Aug 24, 2009 (CIDRAP News) – An advisory committee today called on the Department of Health and Human Services (HHS) to be ready to respond quickly to safety concerns that may emerge during this fall's novel H1N1 influenza vaccination campaign.
The National Vaccine Advisory Committee (NVAC) unanimously passed a recommendation that HHS "develop, and where possible test in advance, a strong and organized response to scientific and pubic concerns about vaccine safety that may emerge during the 2009 H1N1 vaccination campaign."
"The challenge will be to communicate effectively and to differentiate rapidly between adverse events that may be causally related to the vaccine and those which would be expected by chance alone," states the recommendation.
The 17-member committee said HHS could prepare in two specific ways:
- Assembling information on background rates in the general population of anticipated adverse events following immunization. An HHS official at the meeting said such events might include, for example, heart attacks and shortness of breath.
- Organizing drills or practice scenarios for how the government will respond to concerns about adverse events temporally—but not necessarily causally—related to H1N1, including identifying data resources and strategies for communications messages
The recommendations are specifically intended for Assistant Secretary for Health Dr. Howard Koh, to whom the committee reports.
The recommendation comes as clinical trials of H1N1 vaccines are just getting under way. HHS expects to launch the vaccination campaign in mid October, when only preliminary trial results will be available.
Planners are mindful of the 1976 swine flu vaccination campaign, which reached more than 40 million people but was associated with an increase in cases of Guillian-Barre syndrome, a temporary paralytic condition. Officials say vaccine safety and purifications steps are much more advanced today than at that time.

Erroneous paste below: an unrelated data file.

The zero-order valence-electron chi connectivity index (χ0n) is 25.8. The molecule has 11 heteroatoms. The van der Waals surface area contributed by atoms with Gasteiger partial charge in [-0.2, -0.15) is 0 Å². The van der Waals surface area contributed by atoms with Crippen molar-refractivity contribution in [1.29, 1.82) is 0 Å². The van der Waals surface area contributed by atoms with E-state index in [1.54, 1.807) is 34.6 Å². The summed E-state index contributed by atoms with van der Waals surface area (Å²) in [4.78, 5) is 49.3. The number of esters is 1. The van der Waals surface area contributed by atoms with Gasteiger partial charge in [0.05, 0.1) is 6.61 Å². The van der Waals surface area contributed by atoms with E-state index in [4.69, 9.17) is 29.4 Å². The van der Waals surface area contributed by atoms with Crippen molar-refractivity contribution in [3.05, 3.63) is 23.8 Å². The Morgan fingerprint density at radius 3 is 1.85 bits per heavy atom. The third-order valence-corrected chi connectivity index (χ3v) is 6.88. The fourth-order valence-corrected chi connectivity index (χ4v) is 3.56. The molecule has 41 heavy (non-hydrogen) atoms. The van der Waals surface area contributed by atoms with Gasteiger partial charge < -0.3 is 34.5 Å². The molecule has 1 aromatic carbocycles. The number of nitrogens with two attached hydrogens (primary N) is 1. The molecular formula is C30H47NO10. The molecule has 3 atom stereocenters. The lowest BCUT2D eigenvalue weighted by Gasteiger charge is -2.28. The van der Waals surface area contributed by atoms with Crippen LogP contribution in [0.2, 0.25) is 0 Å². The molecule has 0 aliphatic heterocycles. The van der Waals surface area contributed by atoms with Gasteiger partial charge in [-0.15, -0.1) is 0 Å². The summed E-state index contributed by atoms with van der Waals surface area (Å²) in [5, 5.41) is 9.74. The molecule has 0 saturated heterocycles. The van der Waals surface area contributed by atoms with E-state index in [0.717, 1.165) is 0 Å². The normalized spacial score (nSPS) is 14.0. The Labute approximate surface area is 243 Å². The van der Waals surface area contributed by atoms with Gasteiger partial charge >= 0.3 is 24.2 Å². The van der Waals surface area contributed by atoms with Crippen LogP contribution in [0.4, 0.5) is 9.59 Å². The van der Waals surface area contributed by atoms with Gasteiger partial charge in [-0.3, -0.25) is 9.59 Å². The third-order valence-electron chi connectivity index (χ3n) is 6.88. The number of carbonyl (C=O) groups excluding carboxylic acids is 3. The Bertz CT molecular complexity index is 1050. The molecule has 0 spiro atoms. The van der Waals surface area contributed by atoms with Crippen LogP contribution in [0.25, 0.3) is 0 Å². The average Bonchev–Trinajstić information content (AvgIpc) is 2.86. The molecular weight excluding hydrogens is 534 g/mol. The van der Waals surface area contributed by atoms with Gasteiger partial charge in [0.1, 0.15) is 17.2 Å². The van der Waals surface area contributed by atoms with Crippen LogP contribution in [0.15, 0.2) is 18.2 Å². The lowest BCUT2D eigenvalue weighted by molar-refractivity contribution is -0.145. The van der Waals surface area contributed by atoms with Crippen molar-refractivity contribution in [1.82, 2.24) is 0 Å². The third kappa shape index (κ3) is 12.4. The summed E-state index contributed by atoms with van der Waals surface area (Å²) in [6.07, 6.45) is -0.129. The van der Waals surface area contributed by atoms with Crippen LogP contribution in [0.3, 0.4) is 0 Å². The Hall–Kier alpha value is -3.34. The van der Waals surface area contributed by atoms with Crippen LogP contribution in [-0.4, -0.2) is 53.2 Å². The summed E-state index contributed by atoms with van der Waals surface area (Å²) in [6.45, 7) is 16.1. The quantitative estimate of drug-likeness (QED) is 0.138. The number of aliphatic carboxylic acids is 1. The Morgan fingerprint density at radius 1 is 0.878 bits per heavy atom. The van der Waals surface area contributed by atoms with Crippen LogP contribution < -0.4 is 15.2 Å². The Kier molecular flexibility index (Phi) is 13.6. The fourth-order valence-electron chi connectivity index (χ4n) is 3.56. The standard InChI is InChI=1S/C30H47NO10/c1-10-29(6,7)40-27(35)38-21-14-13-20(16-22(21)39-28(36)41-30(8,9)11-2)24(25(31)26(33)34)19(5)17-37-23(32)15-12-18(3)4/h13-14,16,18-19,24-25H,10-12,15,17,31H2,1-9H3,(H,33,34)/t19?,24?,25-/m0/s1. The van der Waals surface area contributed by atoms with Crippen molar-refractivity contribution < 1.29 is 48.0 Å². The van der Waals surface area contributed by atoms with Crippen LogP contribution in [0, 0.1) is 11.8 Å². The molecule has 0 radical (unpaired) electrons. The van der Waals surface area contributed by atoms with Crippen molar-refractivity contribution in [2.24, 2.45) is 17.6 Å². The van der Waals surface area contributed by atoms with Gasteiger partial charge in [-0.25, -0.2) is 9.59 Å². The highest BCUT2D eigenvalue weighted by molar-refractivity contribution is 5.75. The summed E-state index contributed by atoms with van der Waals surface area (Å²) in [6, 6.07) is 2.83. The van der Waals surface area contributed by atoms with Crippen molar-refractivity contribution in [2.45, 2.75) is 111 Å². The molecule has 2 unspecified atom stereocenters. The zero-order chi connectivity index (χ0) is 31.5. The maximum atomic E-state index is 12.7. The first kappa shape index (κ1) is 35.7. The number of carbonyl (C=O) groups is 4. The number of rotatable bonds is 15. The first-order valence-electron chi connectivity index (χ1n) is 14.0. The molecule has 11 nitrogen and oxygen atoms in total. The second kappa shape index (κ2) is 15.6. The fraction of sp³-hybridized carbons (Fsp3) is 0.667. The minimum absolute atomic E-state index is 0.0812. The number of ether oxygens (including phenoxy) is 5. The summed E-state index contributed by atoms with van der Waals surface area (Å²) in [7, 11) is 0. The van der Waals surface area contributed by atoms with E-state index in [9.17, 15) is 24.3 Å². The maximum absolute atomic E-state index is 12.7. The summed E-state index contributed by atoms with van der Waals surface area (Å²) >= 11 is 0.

The NVAC also approved a separate recommendation today that HHS develop a detailed overall plan for communicating about the H1N1 vaccination program. The group urged HHS to develop a comprehensive plan for achieving at least the following aims:
- Delineating the difference between seasonal flu and pandemic H1N1 flu
- Reaching out to healthcare providers who do not usually supply vaccination services, such as obstetricians/gynecologists and internists
- Identifying high-risk groups and groups that are targeted for both seasonal flu and pandemic flu immunization, and explaining why these groups may differ
- Discussing and responding to emerging news and events, such as vaccine supply and vaccine safety concerns
The two recommendations were passed the same day the President's Council of Advisers on Science and Technology called on the Obama administration to speed the development of strategies to communicate public health messages to help reduce the impact of the pandemic, among other steps. (See related CIDRAP News story.)
At today's NVAC meeting, Jenny Backus, HHS assistant secretary for public affairs, outlined steps the agency is currently taking to communicate with the public about preparing for both seasonal flu and the novel H1N1 virus.
Backus said HHS pushed hygiene steps such as hand-washing and cough etiquette during the spring and renewed that emphasis starting in July. From now into mid September the agency will be spreading the word about the importance of getting a seasonal flu shot. The third phase will be to urge target groups to get their H1N1 immunization.
"That would begin probably a week or two before we get the big bulk of vaccine out the door," she said. "I'm projecting starting it about the end of September. We need a little education period; we can't just drop vaccine into the states and expect people to get the shot."
Noting that the target groups for seasonal and H1N1 immunizations don't entirely match up, she said, "We definitely have our work cut out for us."
Among other things, HHS has lined up 44 Congress members of both parties to tape public service announcements about flu immunization, Backus reported. They will be posted on the HHS's flu.gov Web site and used in the lawmakers' districts.
Aug 24 NVAC meeting agenda
NVAC home page